Vivien Kain: "A useful, supportive and autonomy-promoting response from the mother to Lisa's displeasure, in which the mother herself stays within her limits and is allowed to reflect her own emerging feelings."
It is often easier for parents and caregivers to deal with tantrums once they understand what's behind it. For example, children often want to do something on their own, such as cutting the toast in the example above, but then they are slowed down. Cain: "Even if the child had the ability to do it alone, we as parents sometimes tend to forbid it anyway, because it would be too long, too strenuous, too dirty. This leads to discouragement, and the The answer is often defiance. "
Another situation: the child is deeply playing Lego in his room. Suddenly the father comes in and tells them to get dressed because they have to go to kindergarten. For the child, an unpredictable situation that they could not adequately adjust to in advance. "Just because it is clear to us adults that we leave the house dressed at the same time in the morning doesn't have to be for our toddler (yet)," says Kain.
"You can only choose one candy," says the mother in the supermarket. The child takes the surprise egg. Then turn it over, put it back, and take something else. It cannot decide and is completely overwhelmed with its possibilities. Cain knows why people complain so often in supermarkets: "In addition to the excessive demands described above, there may be a mix of tiredness and overstimulation. A wonderful breeding ground for tantrums."
Clear rules, yes - scold, no
For children under three years of age, rules are often difficult to understand because they cannot yet empathize with others. However, Cain knows that even very young children feel the emotional attitude of their parents: "They notice when you give them support, orientation and security within lovingly set limits." This is mainly due to the fact that communication is to an elementary part non-verbal through our facial expressions, gestures, posture and our tone of voice.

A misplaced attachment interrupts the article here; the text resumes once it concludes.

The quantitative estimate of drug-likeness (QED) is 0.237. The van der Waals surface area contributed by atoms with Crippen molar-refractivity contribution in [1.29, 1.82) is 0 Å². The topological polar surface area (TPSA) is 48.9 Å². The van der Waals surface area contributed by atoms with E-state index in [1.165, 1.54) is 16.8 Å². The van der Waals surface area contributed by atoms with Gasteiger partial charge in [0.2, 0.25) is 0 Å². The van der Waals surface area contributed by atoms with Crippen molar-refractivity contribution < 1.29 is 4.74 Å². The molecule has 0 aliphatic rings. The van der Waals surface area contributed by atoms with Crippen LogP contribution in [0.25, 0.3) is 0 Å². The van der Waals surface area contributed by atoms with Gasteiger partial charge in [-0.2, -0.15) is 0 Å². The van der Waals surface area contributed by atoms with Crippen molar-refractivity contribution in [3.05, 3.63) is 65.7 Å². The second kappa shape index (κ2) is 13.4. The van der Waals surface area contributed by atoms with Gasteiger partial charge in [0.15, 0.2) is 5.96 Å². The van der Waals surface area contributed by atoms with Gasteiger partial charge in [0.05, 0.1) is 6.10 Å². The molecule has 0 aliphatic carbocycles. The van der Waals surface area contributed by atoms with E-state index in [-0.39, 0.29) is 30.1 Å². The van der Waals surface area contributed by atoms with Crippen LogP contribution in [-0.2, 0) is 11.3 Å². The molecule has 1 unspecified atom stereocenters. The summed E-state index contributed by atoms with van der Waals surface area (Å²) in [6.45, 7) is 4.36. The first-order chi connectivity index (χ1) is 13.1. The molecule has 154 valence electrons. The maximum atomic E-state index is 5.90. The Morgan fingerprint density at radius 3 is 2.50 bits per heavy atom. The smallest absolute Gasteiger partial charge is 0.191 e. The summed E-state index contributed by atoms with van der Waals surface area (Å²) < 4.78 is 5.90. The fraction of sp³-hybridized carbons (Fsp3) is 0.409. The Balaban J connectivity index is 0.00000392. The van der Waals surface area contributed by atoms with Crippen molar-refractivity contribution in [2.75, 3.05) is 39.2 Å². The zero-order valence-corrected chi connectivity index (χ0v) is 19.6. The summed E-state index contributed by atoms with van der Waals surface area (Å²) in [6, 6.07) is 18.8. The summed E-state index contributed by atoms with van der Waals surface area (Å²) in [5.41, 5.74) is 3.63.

However, the psychologist regards punishing the child as counterproductive. "Children should be allowed to learn that they have tasks and duties because it advances them themselves, because they themselves benefit from them. If children only do something because of the feared punishment or in the hope of a reward, the feeling of being lost in them Ability to act, one's own striving for further development. " A threat such as "If you don't eat the vegetables, we won't go to the park" could mean that a child never feels that vegetables taste good. According to Cain, at some point children would or would not do something just out of fear of punishment - not out of their own will. It is similar with rewards: "At the end of the day it is a bribe to do good. Children naturally want to do good," says Kain. "We can not only live democracy as a political ideal. We can also experience it as a way of life when dealing with our children." From Vivien Kain's point of view, this is the most useful upbringing attitude. "(Nadja Kupsa, March 5, 2020)